Released on November 27, 1971 (Warner Bros.)
I consider Alice Cooper‘s four albums from Love It To Death to Billion Dollar Babies to be absolutely brilliant. Considering that Love It To Death, Killer, School’s Out and Billion Dollar Babies were released within less than two years, that’s some major creative juices flowing from the Alice Cooper band during that period.
Killer is the record that I have always liked the least out of the four aforementioned ones but it doesn’t mean that it’s not a great album. Rather, this is the record that really introduced us to the tormented disturbed Alice Cooper and at first I did not fully appreciate the slower demented tracks such as “Dead Babies” and “Killer.” Nevertheless, upon listening to Killer on the 45th year anniversary of its release and for the purpose of this review, I can’t help but be astonished at the brilliance of the album on an overall basis. Killer takes the listener on an epic journey with songs that are so different but yet fit so well all together.
There is no question that the best known track from Killer is “Under My Wheels” which will likely continue to be played live by the now 68 year old Alice Cooper as long as he gets up on stage — and judging by the Coop‘s continuously packed concert schedule, there is thankfully no sign of him slowing down. “Under My Wheels” is simply a great song that deserves whatever accolades that it receives. Although “Under My Wheels” is definitely a classic, it is some of the darker and sometimes off pace tracks that I really love from Killer. “Be My Lover” could have fit in well on Love It To Death and is a hard rocker that will have you singing along to easily recognizable and brilliant story telling lyrics such as “She asked me why name was Alice?” Another classic from Alice Cooper and his band.
“Halo Of Flies” is Killer‘s masterpiece. It combines all the elements of the various songs on the album with a seemingly Renaissance flair and clocks in at over eight minutes. It takes you on a wicked and unforgettable journey through many musical styles including some James Bond type music and a drum solo, which really comes alive in a live setting if you ever got the chance to check it out. “Desperado” starts off slowly but quickly builds up to one of the most powerful songs on the album and is surprisingly built around Alice Cooper‘s vocals. The music accompanying the track is more akin to classical music at times than actual hard rock but adds to the song’s charm.
The second half of Killer is not as strong as the first half but still holds his own while further delving in Alice Cooper‘s now demented psyche. “You Drive Me Nervous” is another song that would have fit in well on Love It To Death and is an underrated rocker, which likely did not get its just due to the quality of some of the other tracks on the album. “Yeah, Yeah, Yeah” is simply an anomaly, which is closer to some of the material that Alice Cooper as a solo artist would come up with once the rails, or alcohol and drugs, really started to take their toll on his musical career. It is the weakest song on Killer by far. It is also followed up with one of the best and most captivating Alice Cooper tracks ever — “Dead Babies.”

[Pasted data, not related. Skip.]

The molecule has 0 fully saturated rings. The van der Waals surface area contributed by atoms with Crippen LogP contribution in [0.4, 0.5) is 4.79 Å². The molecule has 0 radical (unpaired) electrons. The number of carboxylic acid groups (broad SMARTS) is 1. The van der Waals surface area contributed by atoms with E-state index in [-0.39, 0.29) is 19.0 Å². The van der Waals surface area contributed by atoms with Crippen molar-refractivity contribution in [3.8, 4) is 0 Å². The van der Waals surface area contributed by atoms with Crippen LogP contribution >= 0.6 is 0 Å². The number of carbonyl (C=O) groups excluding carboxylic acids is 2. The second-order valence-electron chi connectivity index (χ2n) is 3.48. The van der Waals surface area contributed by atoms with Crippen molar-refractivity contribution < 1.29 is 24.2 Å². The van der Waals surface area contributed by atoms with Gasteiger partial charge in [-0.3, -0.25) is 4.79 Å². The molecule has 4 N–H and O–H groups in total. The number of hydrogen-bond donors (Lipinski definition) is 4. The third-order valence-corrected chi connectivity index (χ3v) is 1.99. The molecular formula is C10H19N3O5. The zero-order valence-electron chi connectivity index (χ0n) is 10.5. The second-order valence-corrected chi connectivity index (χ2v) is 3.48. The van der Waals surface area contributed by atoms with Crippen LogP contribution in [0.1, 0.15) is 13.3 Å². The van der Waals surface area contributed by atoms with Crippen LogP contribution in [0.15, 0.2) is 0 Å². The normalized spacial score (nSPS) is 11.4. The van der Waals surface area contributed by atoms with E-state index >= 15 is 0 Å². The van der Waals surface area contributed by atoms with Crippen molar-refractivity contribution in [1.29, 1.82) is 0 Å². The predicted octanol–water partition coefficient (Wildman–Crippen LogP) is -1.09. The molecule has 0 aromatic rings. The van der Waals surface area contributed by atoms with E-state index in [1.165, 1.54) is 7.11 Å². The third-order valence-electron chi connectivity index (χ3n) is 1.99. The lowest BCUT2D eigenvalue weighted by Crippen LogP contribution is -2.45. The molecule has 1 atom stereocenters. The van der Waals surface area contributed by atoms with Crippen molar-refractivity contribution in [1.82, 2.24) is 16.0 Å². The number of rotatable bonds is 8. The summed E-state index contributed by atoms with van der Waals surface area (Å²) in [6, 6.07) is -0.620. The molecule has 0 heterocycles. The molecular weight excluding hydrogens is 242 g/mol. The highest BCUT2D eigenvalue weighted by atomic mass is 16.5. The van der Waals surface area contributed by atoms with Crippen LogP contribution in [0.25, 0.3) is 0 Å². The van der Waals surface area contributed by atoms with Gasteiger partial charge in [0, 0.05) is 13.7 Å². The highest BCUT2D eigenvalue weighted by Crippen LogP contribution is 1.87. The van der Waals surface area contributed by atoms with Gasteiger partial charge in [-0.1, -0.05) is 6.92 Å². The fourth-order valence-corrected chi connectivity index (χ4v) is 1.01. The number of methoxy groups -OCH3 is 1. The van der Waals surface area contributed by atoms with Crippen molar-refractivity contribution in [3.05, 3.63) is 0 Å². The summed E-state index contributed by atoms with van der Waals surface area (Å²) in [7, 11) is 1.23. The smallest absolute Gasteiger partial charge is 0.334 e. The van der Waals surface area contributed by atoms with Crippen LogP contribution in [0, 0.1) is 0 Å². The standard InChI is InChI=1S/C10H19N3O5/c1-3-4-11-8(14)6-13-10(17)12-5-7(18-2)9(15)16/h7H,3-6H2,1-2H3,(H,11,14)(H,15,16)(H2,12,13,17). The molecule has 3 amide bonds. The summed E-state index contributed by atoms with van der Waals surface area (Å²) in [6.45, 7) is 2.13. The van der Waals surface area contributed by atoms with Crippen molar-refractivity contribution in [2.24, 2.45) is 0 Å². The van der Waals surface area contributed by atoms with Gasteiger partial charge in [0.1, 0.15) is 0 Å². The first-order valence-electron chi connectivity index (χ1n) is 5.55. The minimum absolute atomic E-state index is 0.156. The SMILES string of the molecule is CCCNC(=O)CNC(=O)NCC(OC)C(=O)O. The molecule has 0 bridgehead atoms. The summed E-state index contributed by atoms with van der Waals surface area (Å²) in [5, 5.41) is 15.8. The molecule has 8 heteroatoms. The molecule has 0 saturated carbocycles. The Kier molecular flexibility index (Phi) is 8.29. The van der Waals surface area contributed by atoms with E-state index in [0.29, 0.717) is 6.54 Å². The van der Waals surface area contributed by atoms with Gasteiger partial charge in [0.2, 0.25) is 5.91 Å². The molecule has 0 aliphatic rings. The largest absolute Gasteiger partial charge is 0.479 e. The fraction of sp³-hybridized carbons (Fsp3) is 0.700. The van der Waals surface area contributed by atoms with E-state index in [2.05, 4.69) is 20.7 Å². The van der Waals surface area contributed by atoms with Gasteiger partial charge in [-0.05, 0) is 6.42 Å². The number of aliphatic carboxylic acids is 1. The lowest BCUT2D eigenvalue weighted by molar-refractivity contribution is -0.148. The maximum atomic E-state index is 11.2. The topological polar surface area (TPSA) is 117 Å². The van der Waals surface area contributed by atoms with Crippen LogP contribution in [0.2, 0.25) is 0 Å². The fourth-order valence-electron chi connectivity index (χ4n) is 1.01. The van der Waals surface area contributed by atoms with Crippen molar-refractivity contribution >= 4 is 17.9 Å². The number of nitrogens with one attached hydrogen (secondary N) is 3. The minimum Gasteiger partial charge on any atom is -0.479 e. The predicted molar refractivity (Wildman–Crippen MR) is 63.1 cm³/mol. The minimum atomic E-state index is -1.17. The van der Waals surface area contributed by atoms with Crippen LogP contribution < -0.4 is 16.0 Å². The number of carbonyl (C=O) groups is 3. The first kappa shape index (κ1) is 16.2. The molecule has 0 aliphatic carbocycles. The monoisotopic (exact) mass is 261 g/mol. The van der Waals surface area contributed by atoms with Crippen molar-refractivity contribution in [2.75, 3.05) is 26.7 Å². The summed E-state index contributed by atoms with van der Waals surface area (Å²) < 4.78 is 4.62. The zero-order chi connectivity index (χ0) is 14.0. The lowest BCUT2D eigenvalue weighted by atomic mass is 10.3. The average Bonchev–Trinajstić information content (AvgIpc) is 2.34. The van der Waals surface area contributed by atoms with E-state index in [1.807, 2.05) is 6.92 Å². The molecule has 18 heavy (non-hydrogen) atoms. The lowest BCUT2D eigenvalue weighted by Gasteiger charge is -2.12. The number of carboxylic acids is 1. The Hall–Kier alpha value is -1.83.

Talk about creepy. In “Dead Babies”, Alice Cooper dives in feet first into the type of song that seemingly would be the catalyst for many of his darker signature songs. The song goes from slow and moody to strong and powerful in a heartbeat and you can hear The Beatles‘ influence during portions of it. The intro lyrics for “Dead Babies” are particularly memorable and a subject that might not be tackled these days — “Little Betty ate a pound of aspirin / She got them from the shelf upon the wall.” Killer ends off with the title track which is the precursor of what would be the focus on the Alice Cooper band’s next album School’s Out where there are no rules and you can hear just about any instrument at any time. Once again, Killer adorns the creepy vibe and does end off in a rather weird way.
Overall, Killer is simply a brilliant album which still stands up strong 45 years later. The fact that Alice Cooper still plays many of these songs in a live setting speaks volumes as to the quality of the tracks. You simply can’t call yourself a legitimate Alice Cooper fan if you have not heard this masterpiece of an album.
01. Under My Wheels
02. Be My Lover
03. Halo Of Flies
05. You Drive Me Nervous
06. Yeah, Yeah, Yeah
07. Dead Babies
Alice Cooper – vocals, harmonica
Glen Buxton – lead guitar
Michael Bruce – rhythm guitar, keyboards, backing vocals
Dennis Dunaway – bass guitar, backing vocals
Neal Smith – drums, backing vocals
Bob Ezrin – keyboards
Rick Derringer – additional guitar (1)
Produced by Bob Ezrin
Reviewed by Olivier for Sleaze Roxx, November 2016
Alice Cooper‘s “Under My Wheels”:
Alice Cooper – Under My Wheels (1971). HQ-Video
Alice Cooper playing “Halo Of Flies” live at B’estival in Bucharest, Romania on July 1, 2007:
“Halo of Flies” (with great Drum solo) Eric Singer, Keri Kelli & Jason Hook – Amazing Drum Battle! – ProShot Video. Crue: Alice Cooper — vocal Eric Singer — drums Keri Kelli — guitar Jason Hook — guitar Chuck Garrick – bass